The Bayes’ Theorem is Only the Beginning.

I found his really interesting article on the evolution of decision analysis and how the Bayes’ Theorem played a major role in this. The article From “Economic Man” to Behavioral Economics explains how the experiment of pulling red or blue marbles from a bag and determining which color is more dominant in the bag actually proves that humans are conservative in their calculations. By this I mean that the Bayes’ Theorem says that given what was pulled from the bag humans say the probability of dominance is about 20% less than what the Bayes’ Theorem would suggest. Now given this, a lot of research has gone into why humans make such calculations and apply these calculations to decisions. A new field of Economics developed from these studies and this field is now called Behavioral Economics. This field takes into account the differences between pure statistics , the Bayes’ Theorem, and a human’s typical behavior. This typical behavior was deemed to be “irrational behavior” because it went against what statistics would typically recommend, and economists wanted to know why this occurred. The article explained that this “irrational behavior” occurred because humans either use a “rule of thumb” or a method that they previously learned that worked well. The article then went on to explain that true experience can cause humans to make decisions in ways that are more representative of the statistical evidence. But the caveat is that this experience comes from thousands of hours of repetition. This entire article is interesting in that it shows how the Bayes’ Theorem has a flaw when predicting the outcome of a normal humans decisions. But the Bayes’ Theorem does well with predicting the decision of an expert. The article had a lot more interesting information on how the field of Behavioral Economics was created, but how relevant the Bayes’ Theorem is is what was most interesting to me. Especially considering all we have learned about it and its application recently.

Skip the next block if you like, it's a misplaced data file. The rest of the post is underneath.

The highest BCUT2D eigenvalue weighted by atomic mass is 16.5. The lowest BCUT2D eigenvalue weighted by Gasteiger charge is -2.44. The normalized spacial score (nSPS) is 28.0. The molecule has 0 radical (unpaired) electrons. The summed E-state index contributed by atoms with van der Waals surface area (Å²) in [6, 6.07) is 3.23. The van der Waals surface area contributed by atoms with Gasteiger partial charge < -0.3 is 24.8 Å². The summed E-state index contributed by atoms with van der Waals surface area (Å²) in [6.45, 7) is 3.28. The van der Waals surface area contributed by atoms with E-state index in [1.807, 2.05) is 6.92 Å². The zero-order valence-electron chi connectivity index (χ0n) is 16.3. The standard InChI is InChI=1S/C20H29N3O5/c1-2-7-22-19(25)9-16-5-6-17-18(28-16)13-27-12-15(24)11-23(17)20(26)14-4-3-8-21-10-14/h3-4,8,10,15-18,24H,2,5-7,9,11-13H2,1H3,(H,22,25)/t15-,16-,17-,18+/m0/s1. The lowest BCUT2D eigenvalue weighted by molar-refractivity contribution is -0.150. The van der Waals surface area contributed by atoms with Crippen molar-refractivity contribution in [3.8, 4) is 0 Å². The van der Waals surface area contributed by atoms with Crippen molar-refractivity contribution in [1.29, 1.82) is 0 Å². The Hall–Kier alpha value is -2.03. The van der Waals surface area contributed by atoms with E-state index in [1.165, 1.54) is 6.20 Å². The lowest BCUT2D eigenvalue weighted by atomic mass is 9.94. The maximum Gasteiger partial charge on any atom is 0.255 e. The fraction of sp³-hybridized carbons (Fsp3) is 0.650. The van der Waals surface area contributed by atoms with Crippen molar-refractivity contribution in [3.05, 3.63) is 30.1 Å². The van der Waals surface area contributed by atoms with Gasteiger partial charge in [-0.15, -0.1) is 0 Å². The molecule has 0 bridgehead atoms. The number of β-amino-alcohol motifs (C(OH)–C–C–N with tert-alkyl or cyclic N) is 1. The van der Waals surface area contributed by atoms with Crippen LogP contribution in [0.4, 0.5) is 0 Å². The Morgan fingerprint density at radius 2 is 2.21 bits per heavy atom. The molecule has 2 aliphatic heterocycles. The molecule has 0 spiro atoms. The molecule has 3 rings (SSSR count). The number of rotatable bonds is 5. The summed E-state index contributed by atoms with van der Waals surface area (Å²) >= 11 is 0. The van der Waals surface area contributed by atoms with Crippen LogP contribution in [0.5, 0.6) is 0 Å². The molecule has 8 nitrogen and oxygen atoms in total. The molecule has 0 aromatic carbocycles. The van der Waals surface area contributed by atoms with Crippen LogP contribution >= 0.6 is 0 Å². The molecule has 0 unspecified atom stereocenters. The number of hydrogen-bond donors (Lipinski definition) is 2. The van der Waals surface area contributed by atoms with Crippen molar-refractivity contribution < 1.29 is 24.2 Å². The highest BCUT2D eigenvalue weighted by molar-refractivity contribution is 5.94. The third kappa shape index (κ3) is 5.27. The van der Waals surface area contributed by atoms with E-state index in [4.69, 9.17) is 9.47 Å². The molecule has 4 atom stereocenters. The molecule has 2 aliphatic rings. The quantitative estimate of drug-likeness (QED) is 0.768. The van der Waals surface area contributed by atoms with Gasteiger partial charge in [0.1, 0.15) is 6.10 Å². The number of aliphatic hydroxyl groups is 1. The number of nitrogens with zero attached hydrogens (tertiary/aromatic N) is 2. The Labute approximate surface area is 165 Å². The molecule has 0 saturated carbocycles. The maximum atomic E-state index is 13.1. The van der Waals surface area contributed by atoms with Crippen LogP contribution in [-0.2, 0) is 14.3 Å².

Source: https://hbr.org/2015/05/from-economic-man-to-behavioral-economics

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